To access Quick Links, visit our text-only version.

. Public Schools of North Carolina . . State Board of Education . . Department Of Public Instruction .


NEWS RELEASES 1997-98 :: MAY 5, 1998


Rebecca Hoyle, a K-5 music teacher at Jacksonville Commons Elementary School in Onslow County, was named the 1998-99 North Carolina Teacher of the Year at a luncheon today (May 5) in Raleigh.

State Superintendent Mike Ward named the new North Carolina Teacher of the Year, saying that teachers are the "heart" of schools.

"The heart of a school is not located in the school office or on the athletic field. It isn't in the local school board or in the superintendent," Ward said. "The heart of a school is in the teachers: those women and men who work together to engage children and young people in the most important pursuit of learning."

As state Teacher of the Year, Hoyle will represent North Carolina in the National Teacher of the Year competition. She succeeds Julian L. "Monty" Coggins Jr., a biology teacher at Mount Pleasant High School in Cabarrus.

Three North Carolina teachers have been selected as the National Teacher of the Year since 1970. They were James Rogers, Durham City Schools, in 1972; Ruby Murchison, Fayetteville City Schools, in 1976; and Donna Oliver, Burlington City Schools in 1986. In addition, 1993-94 Teacher of the Year Sarah Pratt from McDowell County was inducted in the National Teachers Hall of Fame in 1996. The program is sponsored by the Council of Chief State School Officers in partnership with Scholastic Inc.

Hoyle has taught more than 25 years, having also worked in Henderson City Schools, Vance County Schools, Ravenscroft Lower School in Raleigh, and McDowell County Schools.

Professionally, she is involved in her school as chairman of the School Improvement Team and past member of the System-Wide Improvement Team. She's worked extensively as a mentor teacher and with student teacher interns. She's been an instructor for Effective Teacher Training and a staff development trainer. She's served as a school recruiter and is a former Bright Ideas Grant winner and participated three years in the NC Teacher Academy and four times at the NC Center for the Advancement of Teaching.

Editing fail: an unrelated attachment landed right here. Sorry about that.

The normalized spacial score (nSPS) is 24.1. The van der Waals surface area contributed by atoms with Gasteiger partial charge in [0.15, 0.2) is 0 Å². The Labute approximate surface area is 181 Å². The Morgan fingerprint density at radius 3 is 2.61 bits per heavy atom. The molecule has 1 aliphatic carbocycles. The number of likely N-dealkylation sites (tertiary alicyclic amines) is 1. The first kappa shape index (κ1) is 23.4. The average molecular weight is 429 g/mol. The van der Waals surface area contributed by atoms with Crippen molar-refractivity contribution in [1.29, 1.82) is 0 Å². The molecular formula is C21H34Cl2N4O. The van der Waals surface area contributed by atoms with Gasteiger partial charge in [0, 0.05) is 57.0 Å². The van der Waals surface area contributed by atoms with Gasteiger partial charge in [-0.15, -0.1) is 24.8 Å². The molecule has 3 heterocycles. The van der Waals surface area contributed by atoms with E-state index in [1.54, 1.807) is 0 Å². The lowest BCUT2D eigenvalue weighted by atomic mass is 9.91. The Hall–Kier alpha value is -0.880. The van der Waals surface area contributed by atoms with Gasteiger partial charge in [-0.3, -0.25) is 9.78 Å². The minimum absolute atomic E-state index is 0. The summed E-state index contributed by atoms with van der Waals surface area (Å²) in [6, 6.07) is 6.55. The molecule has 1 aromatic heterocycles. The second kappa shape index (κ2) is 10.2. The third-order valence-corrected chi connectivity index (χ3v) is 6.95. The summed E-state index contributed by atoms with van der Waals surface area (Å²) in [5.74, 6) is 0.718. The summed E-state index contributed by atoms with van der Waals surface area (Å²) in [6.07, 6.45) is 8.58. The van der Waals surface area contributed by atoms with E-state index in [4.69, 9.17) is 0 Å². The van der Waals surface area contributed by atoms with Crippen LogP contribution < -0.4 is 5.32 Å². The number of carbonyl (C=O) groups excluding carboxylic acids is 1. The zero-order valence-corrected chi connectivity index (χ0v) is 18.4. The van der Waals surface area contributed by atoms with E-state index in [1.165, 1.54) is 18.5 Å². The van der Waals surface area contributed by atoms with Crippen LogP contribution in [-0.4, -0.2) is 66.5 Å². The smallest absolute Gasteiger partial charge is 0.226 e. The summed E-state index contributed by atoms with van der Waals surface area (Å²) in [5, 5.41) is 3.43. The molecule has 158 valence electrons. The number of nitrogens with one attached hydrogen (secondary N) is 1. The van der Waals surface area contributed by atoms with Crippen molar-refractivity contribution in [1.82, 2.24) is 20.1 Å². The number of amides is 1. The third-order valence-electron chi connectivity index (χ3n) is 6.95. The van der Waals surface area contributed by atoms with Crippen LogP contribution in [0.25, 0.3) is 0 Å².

A graduate of East Carolina University and the University of North Carolina at Greensboro, Hoyle is also very active in her local community. She's a member of Trinity United Methodist Church and its choir, teaches piano students after school, serves as vice president of the Onslow Chapter of the NC Symphony Society and is a member of the Onslow Council for the Arts and the Community Concert Series.

A statewide panel selected the Teacher of the Year after interviews with the six finalists, visits to their classrooms and interviews with their colleagues and students.

The state Teacher of the Year spends the school year traveling the state as a spokesperson for the teaching profession, receives a $7,500 stipend, a laptop computer and printer, and a national conference trip. Also, the Teacher of the Year serves a two-year term as advisor to the State Board of Education.

The six Teacher of the Year finalists serve as recruiters for new teachers in North Carolina, as well as in other capacities throughout the year.

The other finalists are:

  • Western Region -- Laurene Carnes, middle school band, computer applications and reading teacher, Bethel Middle School, Haywood County;
  • Northwest Region -- Dianne Minton, science teacher, Wilkes Central High School, Wilkes County;
  • Southwest Region -- Joseph Gaskin III, chemistry and physics teacher, Richmond Senior High School, Richmond County Schools;
  • Central Region -- Ken Stewart, Spanish and student government teacher, Chapel Hill High School, Chapel Hill/Carrboro Schools;
  • Northeast Region -- Elizabeth Niser, seventh- and eighth-grade science teacher, Bath Elementary School, Beaufort County Schools.
  • Hoyle is also the Southeast Region Teacher of the Year.

About the North Carolina Department of Public Instruction:
The North Carolina Department of Public Instruction provides leadership to 115 local public school districts and 126 charter schools serving over 1.5 million students in kindergarten through high school graduation. The agency is responsible for all aspects of the state's public school system and works under the direction of the North Carolina State Board of Education.

For more information:
NCDPI Communication and Information Division, 919.807.3450.